Rapper Kanye West, who has repeatedly placed himself in the center of the political discourse in recent months, said he's stepping back from politics after realizing that he's been "used."
West most recently stirred up controversy by meeting with President Donald Trump in the Oval Office earlier this month, donning a red "Make America Great Again" cap and telling Trump about a wide range of ideas such as abolishing the 13th Amendment and replacing Air Force One with an Apple "iPlane."
West made his announcement on Twitter:
"My eyes are now wide open and now realize I've been used to spread messages I don't believe in," West wrote. "I am distancing myself from politics and completely focusing on being creative!!!"
Why is he doing this now?
West appears to have taken issue with a movement called "Blexit" which was created by conservative commentator Candace Owens to convince black people to leave the Democratic Party.
Reports surfaced that West, who has expressed support for Owens in the past, had designed T-shirts for the movement:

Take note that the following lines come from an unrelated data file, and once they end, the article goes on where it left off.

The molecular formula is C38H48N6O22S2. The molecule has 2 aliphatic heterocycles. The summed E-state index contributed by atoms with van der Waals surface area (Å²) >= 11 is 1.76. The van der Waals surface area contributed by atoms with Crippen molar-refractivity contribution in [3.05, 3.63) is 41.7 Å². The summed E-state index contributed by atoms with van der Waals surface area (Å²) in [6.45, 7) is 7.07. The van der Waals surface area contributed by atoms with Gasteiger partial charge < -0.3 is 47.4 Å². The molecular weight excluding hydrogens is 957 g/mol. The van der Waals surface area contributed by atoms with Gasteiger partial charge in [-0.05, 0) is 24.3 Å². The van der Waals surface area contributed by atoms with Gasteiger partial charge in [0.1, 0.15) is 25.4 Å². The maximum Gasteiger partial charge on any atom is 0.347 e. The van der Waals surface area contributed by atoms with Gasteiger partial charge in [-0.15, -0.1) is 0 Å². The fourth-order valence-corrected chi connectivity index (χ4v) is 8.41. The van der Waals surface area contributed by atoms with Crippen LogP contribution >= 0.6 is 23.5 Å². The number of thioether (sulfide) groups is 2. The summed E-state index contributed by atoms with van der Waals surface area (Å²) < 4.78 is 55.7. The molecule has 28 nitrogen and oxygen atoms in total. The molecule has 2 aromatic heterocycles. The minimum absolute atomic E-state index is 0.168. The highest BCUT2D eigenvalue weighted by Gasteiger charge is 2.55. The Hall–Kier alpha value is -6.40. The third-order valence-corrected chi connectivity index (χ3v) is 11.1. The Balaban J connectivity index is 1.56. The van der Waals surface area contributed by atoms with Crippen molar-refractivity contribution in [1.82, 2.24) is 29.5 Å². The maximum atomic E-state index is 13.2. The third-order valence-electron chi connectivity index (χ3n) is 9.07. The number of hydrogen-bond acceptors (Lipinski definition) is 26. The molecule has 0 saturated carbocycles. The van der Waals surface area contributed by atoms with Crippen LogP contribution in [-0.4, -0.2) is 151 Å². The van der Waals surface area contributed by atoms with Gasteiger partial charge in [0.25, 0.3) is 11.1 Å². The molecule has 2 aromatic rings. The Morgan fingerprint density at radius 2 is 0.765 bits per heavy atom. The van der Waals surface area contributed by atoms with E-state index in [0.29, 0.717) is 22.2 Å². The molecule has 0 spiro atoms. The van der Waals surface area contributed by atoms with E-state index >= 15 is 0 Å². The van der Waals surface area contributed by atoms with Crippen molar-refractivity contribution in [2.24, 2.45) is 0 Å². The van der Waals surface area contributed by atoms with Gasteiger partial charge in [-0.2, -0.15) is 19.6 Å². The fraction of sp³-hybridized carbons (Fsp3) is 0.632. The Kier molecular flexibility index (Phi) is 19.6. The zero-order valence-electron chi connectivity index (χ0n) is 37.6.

West denies having designed the shirt, and said he has nothing to do with Blexit.
"I introduced Candace to the person who made the logo and they didn't want their name on it so she used mine," West tweeted. "I never wanted any association with Blexit. I have nothing to do with it."
Owens confirmed in a statement Monday that West is not associated with Blexit.
It would be strange for West to be associated with a black exodus from the Democratic Party, considering just last week he was at an event in support of Chicago Democratic mayoral hopeful Amara Enyia, who he also donated $73,540 to.
Right before distancing himself from politics, West shot off a few more tweets about his political beliefs.
"I support creating jobs and opportunities for people who need them the most," West wrote. "I support prison reform, I support common-sense gun laws that will make our world safer.
"I support those who risk their lives to serve and protect us and I support holding people who misuse their power accountable. I believe in love and compassion for people seeking asylum and parents who are fighting to protect their children from violence and war," he wrote.